access to a reasonably large subset of cgroup functionality.  If the
single-hierarchy model is going to prevent going around systemd and if
systemd isn't going to expose all of the useful cgroup functionality,
then perhaps there should be a way to separate systemd's hierarchy
from the cgroup hierarchy.

Looking at http://0pointer.de/blog/projects/cgroups-vs-cgroups.html,
it looks like systemd doesn't actually need the cgroup resource
control functionality.  Maybe there's a way to disentangle this stuff.
 The /proc/pid/children feature that CRIU added seems like a decent
start.

--Andy
___
systemd-devel mailing list
systemd-devel@lists.freedesktop.org
http://lists.freedesktop.org/mailman/listinfo/systemd-devel


Re: [systemd-devel] [HEADSUP] cgroup changes

2013-06-24 Thread Andy Lutomirski
On Mon, Jun 24, 2013 at 4:37 PM, Tejun Heo t...@kernel.org wrote:
 Hello, Andy.

 On Mon, Jun 24, 2013 at 04:27:17PM -0700, Andy Lutomirski wrote:
 I guess what I'm trying to say here is that many systems will rather
 fundamentally use systemd.  Admins of those systems should still have
 access to a reasonably large subset of cgroup functionality.  If the
 single-hierarchy model is going to prevent going around systemd and if
 systemd isn't going to expose all of the useful cgroup functionality,
 then perhaps there should be a way to separate systemd's hierarchy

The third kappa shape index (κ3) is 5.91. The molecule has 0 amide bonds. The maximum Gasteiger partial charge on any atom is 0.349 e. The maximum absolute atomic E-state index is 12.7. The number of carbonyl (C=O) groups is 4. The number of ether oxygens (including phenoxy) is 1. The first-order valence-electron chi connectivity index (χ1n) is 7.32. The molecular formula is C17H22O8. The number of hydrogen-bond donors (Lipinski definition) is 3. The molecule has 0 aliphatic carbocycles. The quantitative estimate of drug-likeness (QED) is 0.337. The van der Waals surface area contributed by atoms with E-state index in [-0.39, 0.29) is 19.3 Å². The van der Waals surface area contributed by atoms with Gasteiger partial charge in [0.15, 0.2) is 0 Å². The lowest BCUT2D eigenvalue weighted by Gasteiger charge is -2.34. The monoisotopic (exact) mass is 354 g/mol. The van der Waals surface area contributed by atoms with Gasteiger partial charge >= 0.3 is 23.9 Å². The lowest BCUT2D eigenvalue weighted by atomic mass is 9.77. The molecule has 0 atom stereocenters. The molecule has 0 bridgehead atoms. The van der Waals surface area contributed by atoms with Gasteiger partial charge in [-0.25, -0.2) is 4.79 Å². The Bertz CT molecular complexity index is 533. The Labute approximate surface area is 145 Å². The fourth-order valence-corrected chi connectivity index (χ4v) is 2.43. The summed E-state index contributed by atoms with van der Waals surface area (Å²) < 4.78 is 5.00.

from the cgroup hierarchy.

 I don't think systemd will prevent you from buildling your own
 hierarchy on the side.  It sure won't be properly supported and things
 might break in corener cases / over time but if you're willing to take
 such risks anyway...  In the long term tho, what should happen
 probably is examining use cases like yours and then incorporating
 sensible mechanisms to support that into the base system
 infrastructure.  It might not be completely identical but I'm sure
 over time we'll be able to find what are the fundamental pieces and
 proper abstractions.  Right now, we're exposing way too much without
 even clearly understanding what are being enabled.  It is
 unsustainable.

Now I'm confused.  I thought that support for multiple hierarchies was
going away.  Is it here to stay after all?

--Andy
___
systemd-devel mailing list
systemd-devel@lists.freedesktop.org
http://lists.freedesktop.org/mailman/listinfo/systemd-devel


Re: [systemd-devel] [HEADSUP] cgroup changes

2013-06-24 Thread Andy Lutomirski
On Mon, Jun 24, 2013 at 4:40 PM, Tejun Heo t...@kernel.org wrote:
 Hello,

 On Mon, Jun 24, 2013 at 4:38 PM, Andy Lutomirski l...@amacapital.net wrote:
 Now I'm confused.  I thought that support for multiple hierarchies was
 going away.  Is it here to stay after all?

 It is going to be deprecated but also stay around for quite a while.
 That said, I didn' t mean to use multiple hierarchies. I was saying
 that if you build a sub-hierarchy in the unified hierarchy, you're
 likely to get away with it in most cases.

Isn't that exactly what I was originally asking for?  Quoting from
earlier in the thread:

On Mon, Jun 24, 2013 at 6:27 AM, Lennart Poettering
lenn...@poettering.net wrote:
 On Sat, 22.06.13 15:19, Andy Lutomirski (l...@amacapital.net) wrote:

 2. I manage services and tasks outside systemd (for one thing, I
 currently use Ubuntu, but even if I were on Fedora, I have a bunch
 of fine-grained things that figure out how they're supposed to
 allocate resources, and porting them to systemd just to keep working
 in the new world order would be a PITA [1]).


[...]